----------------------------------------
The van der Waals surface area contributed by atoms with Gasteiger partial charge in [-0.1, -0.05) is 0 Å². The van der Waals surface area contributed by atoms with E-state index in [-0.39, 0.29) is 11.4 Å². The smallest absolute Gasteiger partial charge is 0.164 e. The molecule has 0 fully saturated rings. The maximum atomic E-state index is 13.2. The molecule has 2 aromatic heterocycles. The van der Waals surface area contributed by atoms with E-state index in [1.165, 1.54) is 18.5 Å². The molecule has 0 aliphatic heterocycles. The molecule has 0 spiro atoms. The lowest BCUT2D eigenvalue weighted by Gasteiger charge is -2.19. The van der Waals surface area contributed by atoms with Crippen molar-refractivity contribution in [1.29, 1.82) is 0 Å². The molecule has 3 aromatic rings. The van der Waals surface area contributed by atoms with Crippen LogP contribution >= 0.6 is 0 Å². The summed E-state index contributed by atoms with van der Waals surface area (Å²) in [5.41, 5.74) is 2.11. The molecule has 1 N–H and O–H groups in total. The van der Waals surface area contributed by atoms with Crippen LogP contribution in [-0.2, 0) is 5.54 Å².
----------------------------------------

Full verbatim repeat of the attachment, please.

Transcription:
The van der Waals surface area contributed by atoms with Gasteiger partial charge in [-0.1, -0.05) is 0 Å². The van der Waals surface area contributed by atoms with E-state index in [-0.39, 0.29) is 11.4 Å². The smallest absolute Gasteiger partial charge is 0.164 e. The molecule has 0 fully saturated rings. The maximum atomic E-state index is 13.2. The molecule has 2 aromatic heterocycles. The van der Waals surface area contributed by atoms with E-state index in [1.165, 1.54) is 18.5 Å². The molecule has 0 aliphatic heterocycles. The molecule has 0 spiro atoms. The lowest BCUT2D eigenvalue weighted by Gasteiger charge is -2.19. The van der Waals surface area contributed by atoms with Crippen molar-refractivity contribution in [1.29, 1.82) is 0 Å². The molecule has 3 aromatic rings. The van der Waals surface area contributed by atoms with Crippen LogP contribution >= 0.6 is 0 Å². The summed E-state index contributed by atoms with van der Waals surface area (Å²) in [5.41, 5.74) is 2.11. The molecule has 1 N–H and O–H groups in total. The van der Waals surface area contributed by atoms with Crippen LogP contribution in [-0.2, 0) is 5.54 Å².